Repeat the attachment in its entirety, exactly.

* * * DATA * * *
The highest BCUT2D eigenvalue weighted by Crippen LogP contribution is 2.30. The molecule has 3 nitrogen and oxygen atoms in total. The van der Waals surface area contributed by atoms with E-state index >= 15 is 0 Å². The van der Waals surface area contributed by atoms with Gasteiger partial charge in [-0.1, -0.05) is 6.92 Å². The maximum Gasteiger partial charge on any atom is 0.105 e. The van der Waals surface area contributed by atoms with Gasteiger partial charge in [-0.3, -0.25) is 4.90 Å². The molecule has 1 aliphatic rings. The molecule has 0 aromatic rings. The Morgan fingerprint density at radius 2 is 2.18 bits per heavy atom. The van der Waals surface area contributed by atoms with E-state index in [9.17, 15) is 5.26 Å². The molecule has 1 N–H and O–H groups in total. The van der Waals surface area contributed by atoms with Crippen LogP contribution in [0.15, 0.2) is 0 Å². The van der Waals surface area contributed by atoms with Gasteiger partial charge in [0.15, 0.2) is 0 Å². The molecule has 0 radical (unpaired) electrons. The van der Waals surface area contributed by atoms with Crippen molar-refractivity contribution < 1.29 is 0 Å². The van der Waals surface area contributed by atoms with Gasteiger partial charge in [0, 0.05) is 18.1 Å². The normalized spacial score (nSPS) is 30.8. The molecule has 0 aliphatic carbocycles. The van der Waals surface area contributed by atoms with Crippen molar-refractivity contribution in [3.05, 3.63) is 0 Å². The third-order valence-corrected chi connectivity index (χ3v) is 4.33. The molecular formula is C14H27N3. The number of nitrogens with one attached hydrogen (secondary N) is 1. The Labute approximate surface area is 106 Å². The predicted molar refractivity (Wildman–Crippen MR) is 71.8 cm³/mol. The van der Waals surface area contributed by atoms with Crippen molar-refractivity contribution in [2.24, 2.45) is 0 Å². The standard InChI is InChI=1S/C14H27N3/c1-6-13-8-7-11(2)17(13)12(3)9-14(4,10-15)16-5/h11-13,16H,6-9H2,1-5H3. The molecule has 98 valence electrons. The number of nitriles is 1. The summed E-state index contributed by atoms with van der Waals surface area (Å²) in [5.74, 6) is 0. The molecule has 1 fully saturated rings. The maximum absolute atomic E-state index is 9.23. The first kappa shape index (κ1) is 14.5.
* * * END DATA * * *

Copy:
The highest BCUT2D eigenvalue weighted by Crippen LogP contribution is 2.30. The molecule has 3 nitrogen and oxygen atoms in total. The van der Waals surface area contributed by atoms with E-state index >= 15 is 0 Å². The van der Waals surface area contributed by atoms with Gasteiger partial charge in [-0.1, -0.05) is 6.92 Å². The maximum Gasteiger partial charge on any atom is 0.105 e. The van der Waals surface area contributed by atoms with Gasteiger partial charge in [-0.3, -0.25) is 4.90 Å². The molecule has 1 aliphatic rings. The molecule has 0 aromatic rings. The Morgan fingerprint density at radius 2 is 2.18 bits per heavy atom. The van der Waals surface area contributed by atoms with E-state index in [9.17, 15) is 5.26 Å². The molecule has 1 N–H and O–H groups in total. The van der Waals surface area contributed by atoms with Crippen LogP contribution in [0.15, 0.2) is 0 Å². The van der Waals surface area contributed by atoms with Gasteiger partial charge in [0.15, 0.2) is 0 Å². The molecule has 0 radical (unpaired) electrons. The van der Waals surface area contributed by atoms with Crippen molar-refractivity contribution < 1.29 is 0 Å². The van der Waals surface area contributed by atoms with Gasteiger partial charge in [0, 0.05) is 18.1 Å². The normalized spacial score (nSPS) is 30.8. The molecule has 0 aliphatic carbocycles. The van der Waals surface area contributed by atoms with Crippen molar-refractivity contribution in [3.05, 3.63) is 0 Å². The third-order valence-corrected chi connectivity index (χ3v) is 4.33. The molecular formula is C14H27N3. The number of nitrogens with one attached hydrogen (secondary N) is 1. The Labute approximate surface area is 106 Å². The predicted molar refractivity (Wildman–Crippen MR) is 71.8 cm³/mol. The van der Waals surface area contributed by atoms with Crippen molar-refractivity contribution in [2.24, 2.45) is 0 Å². The standard InChI is InChI=1S/C14H27N3/c1-6-13-8-7-11(2)17(13)12(3)9-14(4,10-15)16-5/h11-13,16H,6-9H2,1-5H3. The molecule has 98 valence electrons. The number of nitriles is 1. The summed E-state index contributed by atoms with van der Waals surface area (Å²) in [5.74, 6) is 0. The molecule has 1 fully saturated rings. The maximum absolute atomic E-state index is 9.23. The first kappa shape index (κ1) is 14.5.